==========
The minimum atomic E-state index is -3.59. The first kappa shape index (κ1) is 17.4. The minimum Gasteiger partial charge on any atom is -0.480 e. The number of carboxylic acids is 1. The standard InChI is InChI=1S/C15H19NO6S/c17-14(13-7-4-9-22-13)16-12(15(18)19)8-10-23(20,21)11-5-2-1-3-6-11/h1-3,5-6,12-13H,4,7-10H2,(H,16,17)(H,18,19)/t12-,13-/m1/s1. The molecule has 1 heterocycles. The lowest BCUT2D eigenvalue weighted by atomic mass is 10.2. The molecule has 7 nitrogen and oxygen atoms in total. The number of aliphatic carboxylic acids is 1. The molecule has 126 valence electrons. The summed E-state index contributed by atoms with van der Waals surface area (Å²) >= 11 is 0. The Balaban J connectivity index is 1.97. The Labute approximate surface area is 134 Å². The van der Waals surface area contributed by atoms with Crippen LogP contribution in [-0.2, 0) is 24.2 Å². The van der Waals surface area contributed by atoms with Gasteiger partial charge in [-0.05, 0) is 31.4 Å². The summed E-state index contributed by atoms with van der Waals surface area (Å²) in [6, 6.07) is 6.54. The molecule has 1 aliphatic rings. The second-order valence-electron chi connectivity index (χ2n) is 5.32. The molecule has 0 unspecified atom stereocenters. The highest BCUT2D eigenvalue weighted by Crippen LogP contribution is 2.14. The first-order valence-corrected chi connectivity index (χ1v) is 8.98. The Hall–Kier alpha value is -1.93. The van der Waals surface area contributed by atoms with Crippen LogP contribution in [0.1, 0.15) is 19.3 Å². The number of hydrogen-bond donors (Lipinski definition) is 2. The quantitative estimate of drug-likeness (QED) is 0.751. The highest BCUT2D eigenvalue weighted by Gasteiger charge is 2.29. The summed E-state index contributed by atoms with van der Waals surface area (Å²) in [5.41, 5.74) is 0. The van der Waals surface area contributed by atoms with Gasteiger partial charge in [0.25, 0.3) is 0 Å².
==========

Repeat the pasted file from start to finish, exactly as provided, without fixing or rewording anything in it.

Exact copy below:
The minimum atomic E-state index is -3.59. The first kappa shape index (κ1) is 17.4. The minimum Gasteiger partial charge on any atom is -0.480 e. The number of carboxylic acids is 1. The standard InChI is InChI=1S/C15H19NO6S/c17-14(13-7-4-9-22-13)16-12(15(18)19)8-10-23(20,21)11-5-2-1-3-6-11/h1-3,5-6,12-13H,4,7-10H2,(H,16,17)(H,18,19)/t12-,13-/m1/s1. The molecule has 1 heterocycles. The lowest BCUT2D eigenvalue weighted by atomic mass is 10.2. The molecule has 7 nitrogen and oxygen atoms in total. The number of aliphatic carboxylic acids is 1. The molecule has 126 valence electrons. The summed E-state index contributed by atoms with van der Waals surface area (Å²) >= 11 is 0. The Balaban J connectivity index is 1.97. The Labute approximate surface area is 134 Å². The van der Waals surface area contributed by atoms with Crippen LogP contribution in [-0.2, 0) is 24.2 Å². The van der Waals surface area contributed by atoms with Gasteiger partial charge in [-0.05, 0) is 31.4 Å². The summed E-state index contributed by atoms with van der Waals surface area (Å²) in [6, 6.07) is 6.54. The molecule has 1 aliphatic rings. The second-order valence-electron chi connectivity index (χ2n) is 5.32. The molecule has 0 unspecified atom stereocenters. The highest BCUT2D eigenvalue weighted by Crippen LogP contribution is 2.14. The first-order valence-corrected chi connectivity index (χ1v) is 8.98. The Hall–Kier alpha value is -1.93. The van der Waals surface area contributed by atoms with Crippen LogP contribution in [0.1, 0.15) is 19.3 Å². The number of hydrogen-bond donors (Lipinski definition) is 2. The quantitative estimate of drug-likeness (QED) is 0.751. The highest BCUT2D eigenvalue weighted by Gasteiger charge is 2.29. The summed E-state index contributed by atoms with van der Waals surface area (Å²) in [5.41, 5.74) is 0. The van der Waals surface area contributed by atoms with Gasteiger partial charge in [0.25, 0.3) is 0 Å².